Commentary  Desegregating our bathrooms


Coming out is one of the toughest challenges anyone has to face, and many people remain locked inside. However, for transgender or gender non-conforming people, there’s a place that could be even worse than the closet: the public bathroom.

Imagine for a moment that you were the same person you are now, but born into a body that does not fit you. Imagine that you have breasts but you don’t want them – or you don’t have them but desperately want them. Imagine that you have body hair but you don’t want it – or don’t have it but feel wrong without it. That alone is more trouble than I’d wish on anyone.

But that’s not all the trouble. Which bathroom do you use?

If you enter the washroom assigned to you, you give away immediately that you’re not who you look like. If you go into the washroom for the “opposite” sex, you have to just cross your fingers and hope no one suspects anything. And if you don’t even fit in either category, you have even less appealing options. Every time you walk into a men’s room or a ladies’ room, you run the tremendous risk of someone telling you that you need to leave immediately or that you don’t belong there.

And worse, every time you walk into a washroom, you see a reminder that you don’t fit. There’s a stylized man with pants and a woman with a skirt on every door.

Right now, McGill isn’t doing the worst job possible on this issue. Just the other day, I was on my way to the Adams Auditorium, and I found a gender-neutral bathroom I didn’t know about – one stall with both a man and a woman on it. Many places, both on-campus and off-campus, still don’t have these facilities anywhere.

However, setting aside special “unisex” bathrooms sets gender non-conforming people apart from everyone else – it’s an improvement over not being able to use a bathroom in peace, but it creates another social distinction – how many of you would want to be asked why you didn’t use the men’s or the women’s washroom?

But there’s another option, if we have the societal guts: desegregating bathrooms.

I realize this may seem troubling, but the issue is rather absurd – and not just for gender non-conforming people. What’s a father supposed to do when his young daughter needs company going to the bathroom? What are personal caregivers supposed to do when they’re taking care of an elderly or disabled person who goes in a different bathroom?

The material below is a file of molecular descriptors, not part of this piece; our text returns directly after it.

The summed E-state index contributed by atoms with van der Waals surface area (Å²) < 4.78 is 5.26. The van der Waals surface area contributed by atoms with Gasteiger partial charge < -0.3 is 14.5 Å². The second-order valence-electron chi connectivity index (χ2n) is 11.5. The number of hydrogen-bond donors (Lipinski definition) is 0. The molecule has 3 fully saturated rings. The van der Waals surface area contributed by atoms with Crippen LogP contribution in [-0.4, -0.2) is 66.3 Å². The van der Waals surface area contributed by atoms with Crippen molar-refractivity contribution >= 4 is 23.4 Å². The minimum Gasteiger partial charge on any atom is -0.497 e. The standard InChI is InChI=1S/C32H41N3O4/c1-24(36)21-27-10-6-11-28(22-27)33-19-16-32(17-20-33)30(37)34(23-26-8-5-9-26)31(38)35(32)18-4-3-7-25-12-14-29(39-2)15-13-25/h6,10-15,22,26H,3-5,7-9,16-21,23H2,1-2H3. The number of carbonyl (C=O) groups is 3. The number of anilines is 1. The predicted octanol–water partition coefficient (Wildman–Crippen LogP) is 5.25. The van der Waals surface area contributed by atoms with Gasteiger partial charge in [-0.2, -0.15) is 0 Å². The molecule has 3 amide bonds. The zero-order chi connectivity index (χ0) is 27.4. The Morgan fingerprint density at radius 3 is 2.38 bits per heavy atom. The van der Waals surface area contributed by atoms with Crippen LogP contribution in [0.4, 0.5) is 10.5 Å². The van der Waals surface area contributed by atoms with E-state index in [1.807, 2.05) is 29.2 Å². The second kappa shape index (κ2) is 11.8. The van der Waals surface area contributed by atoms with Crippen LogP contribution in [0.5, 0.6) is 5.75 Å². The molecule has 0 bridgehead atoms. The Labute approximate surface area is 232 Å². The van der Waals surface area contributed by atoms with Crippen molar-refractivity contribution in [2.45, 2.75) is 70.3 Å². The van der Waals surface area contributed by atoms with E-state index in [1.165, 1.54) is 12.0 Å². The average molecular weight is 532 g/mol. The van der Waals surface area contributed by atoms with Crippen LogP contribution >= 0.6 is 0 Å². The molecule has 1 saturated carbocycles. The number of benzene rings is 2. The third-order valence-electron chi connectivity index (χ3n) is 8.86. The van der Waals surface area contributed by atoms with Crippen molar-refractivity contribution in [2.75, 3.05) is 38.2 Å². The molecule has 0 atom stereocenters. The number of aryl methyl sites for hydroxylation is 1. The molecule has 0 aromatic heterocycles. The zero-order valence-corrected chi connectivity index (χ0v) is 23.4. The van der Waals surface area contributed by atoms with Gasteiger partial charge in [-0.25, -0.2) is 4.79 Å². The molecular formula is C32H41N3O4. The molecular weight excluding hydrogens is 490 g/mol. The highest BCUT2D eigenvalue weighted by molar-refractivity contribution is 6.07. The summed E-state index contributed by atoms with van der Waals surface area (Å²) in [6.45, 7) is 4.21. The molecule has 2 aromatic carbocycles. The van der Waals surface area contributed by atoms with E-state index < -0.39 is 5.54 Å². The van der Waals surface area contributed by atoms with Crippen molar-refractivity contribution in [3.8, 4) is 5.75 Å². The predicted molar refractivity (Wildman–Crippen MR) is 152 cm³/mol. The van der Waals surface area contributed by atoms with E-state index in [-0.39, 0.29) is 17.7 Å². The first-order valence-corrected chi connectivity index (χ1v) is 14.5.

I know there are women who will worry about not having a place to go talk privately with their friends and men who would get worked up because the washroom isn’t paralyzingly silent, but we can always develop new bathroom etiquette.

Some would note that this would force people who could be attracted to each other to be in the same washroom. However, if we have to keep people who are potentially attracted to each other in different restrooms, we’re going to have to work on developing a new system where gay people can’t go in gender-segregated bathrooms.

Others might – understandably – seek to keep gender-segregated bathrooms as a woman’s sanctuary against the predatory stares of men. I can certainly appreciate wanting to have a place where you’re not constantly being checked out. But why don’t gender non-conforming people get a sanctuary?

Of course, there’s no way to get around the expense. Someone will have to pay for refitting the bathrooms. But we can resolve to make changes at McGill that won’t cost much but would make bathrooms less trouble. First, turn any remaining single-stall bathrooms into gender-neutral bathrooms – all it takes is a sign change. Second, pledge to make any new bathrooms gender-neutral.

One day, people might look back at the way we live now and ask why we even had gender-segregated bathrooms in the first place. But, in the meantime, the least we can do is create more options for the people who don’t fit neatly into the current segregated system.

James Albaugh is a U2 Philosophy and Liguistics student.